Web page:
14 April 2022
Data is the new gold. We hear this statement a lot. Social media, the Internet of Things, Cloud services, Cybersecurity, and many other relatively new sectors are generating oceans of data far above anything we have seen before.
Companies are under incredible pressure to store, manage and protect that data as a business-critical requirement. They need to take new and creative approaches to storage to transform their operations and thrive in the digital economy.
IDC predicted global data creation will increase from 33 Zettabytes in 2018 to 175 zettabytes (ZB) by 2025. Adapting to this jump in data creation has pushed companies into updating their storage strategies with some urgency. But it's not just about having enough storage space. With ransomware threats growing and the increase in home or hybrid working driven by the pandemic, it's more important to ensure that data is secure and accessible.
Put data front and centre of your storage strategy
Not all data is created equally. Some of it is business critical, but the vast majority is less important. Organisations need to establish which pieces of data are more critical to their success than others, putting them in a better position to manage their storage and leverage their data.
With so much data, without careful and comprehensive management, likely, companies will inadvertently end up putting critical data on less critical servers. When this happens – it's a real problem. It typically takes longer to access slower, secondary machines and therefore be able to leverage that critical data. This lack of speed and agility will have a detrimental impact on business.
It boils down to the core of the issue. Organisations typically take a server-based approach to their data backup and recovery deployments. Their focus is on backing up the most critical machines – not the most critical data.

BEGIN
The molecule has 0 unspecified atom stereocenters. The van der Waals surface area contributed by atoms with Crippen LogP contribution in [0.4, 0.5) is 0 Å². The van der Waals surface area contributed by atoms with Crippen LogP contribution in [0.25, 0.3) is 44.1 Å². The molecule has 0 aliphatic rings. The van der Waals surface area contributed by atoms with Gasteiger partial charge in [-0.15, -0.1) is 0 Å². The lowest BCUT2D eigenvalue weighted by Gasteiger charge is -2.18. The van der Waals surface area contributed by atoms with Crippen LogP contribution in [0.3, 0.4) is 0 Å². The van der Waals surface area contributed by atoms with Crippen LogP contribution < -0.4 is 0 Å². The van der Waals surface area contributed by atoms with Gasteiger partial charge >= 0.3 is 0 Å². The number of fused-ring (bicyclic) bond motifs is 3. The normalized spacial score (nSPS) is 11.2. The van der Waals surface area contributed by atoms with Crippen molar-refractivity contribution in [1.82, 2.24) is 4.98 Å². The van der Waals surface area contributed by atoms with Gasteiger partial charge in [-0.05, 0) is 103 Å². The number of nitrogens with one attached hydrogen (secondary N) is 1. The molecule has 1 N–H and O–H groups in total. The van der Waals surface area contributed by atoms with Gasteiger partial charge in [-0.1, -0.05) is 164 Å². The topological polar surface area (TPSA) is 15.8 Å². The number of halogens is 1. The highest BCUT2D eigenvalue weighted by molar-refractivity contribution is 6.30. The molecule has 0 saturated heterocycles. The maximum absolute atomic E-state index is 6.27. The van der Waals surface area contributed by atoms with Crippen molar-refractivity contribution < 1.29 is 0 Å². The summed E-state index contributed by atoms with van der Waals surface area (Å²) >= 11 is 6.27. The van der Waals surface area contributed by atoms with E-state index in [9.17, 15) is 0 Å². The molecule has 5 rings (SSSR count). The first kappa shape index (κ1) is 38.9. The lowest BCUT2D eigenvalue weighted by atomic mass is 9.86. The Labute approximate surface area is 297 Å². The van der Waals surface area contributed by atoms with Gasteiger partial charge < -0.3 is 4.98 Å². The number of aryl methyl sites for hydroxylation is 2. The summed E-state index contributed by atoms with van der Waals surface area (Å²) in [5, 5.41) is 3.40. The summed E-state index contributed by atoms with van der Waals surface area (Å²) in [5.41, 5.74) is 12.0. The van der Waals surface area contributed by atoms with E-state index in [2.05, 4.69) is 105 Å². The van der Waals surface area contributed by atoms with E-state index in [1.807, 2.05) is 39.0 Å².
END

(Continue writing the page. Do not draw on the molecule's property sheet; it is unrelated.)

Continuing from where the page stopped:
The change sounds simple, and in many ways, it is. Don't base your backup and recovery policies on the criticality of your servers; base them on matching your critical servers with your most important data. Make the actual content of your data the key decision driver from a backup point of view.
You need to implement storage and data management policies based on the value of your data – not your server hierarchy.
Is the cloud helping with data?
Rapidly becoming a perfectly acceptable and standard platform for data storage, the cloud is here to stay. However, many companies have quickly realised that moving to the cloud is not as cost-effective, secure, or scalable as they initially thought. They also realised that they need to look to return at least some of their core data and applications to their on-premises data centers for maximum benefit and security.
The fact is, data volumes in the cloud have become unwieldy. Organisations are discovering that storing data in the cloud is more expensive than they thought. It's also hard to access that data expeditiously due to the cloud's inherent latency.
As a result, it can be more beneficial in terms of cost, security, and performance to move at least some company data back on-premises.
With the realisation that the cloud is not the panacea they all thought it would be, organisations are embracing the notion of cloud data repatriation. They're deploying a hybrid infrastructure where some data and applications remain in the cloud while more critical data and applications come back home to on-premises storage infrastructure.
We need more storage!
As well as repatriating cloud data, there is also the continuing rise of technologies like IoT, artificial intelligence, and 5G. Where is all this storage going? In many cases, traditional disk storage isn't up to the task. Disk drives are like your family's old estate car—reliable but dull, slow, and unable to turn on a sixpence. But we're increasingly operating in a highly digital world where data has to be available the instant it's needed, not the day after. In this world, every company needs high-performance storage to run their business effectively, not just the biggest and wealthiest companies.
It drives the need for ever-greater high-performance storage, such as flash storage. Unfortunately, flash by name – flash by nature! Flash storage can be somewhat likened to a (flashy) high-performance car—it's cool and sexy and does have impressive performance, but the price puts it out of reach for most.
As the cost of flash storage drops, storage vendors can increasingly bring all-flash arrays to the mid-market. Quite simply, more organisations are now able to afford this high-performance solution. This price democratisation enables more and more businesses to benefit from the technology.
Looking to scale-out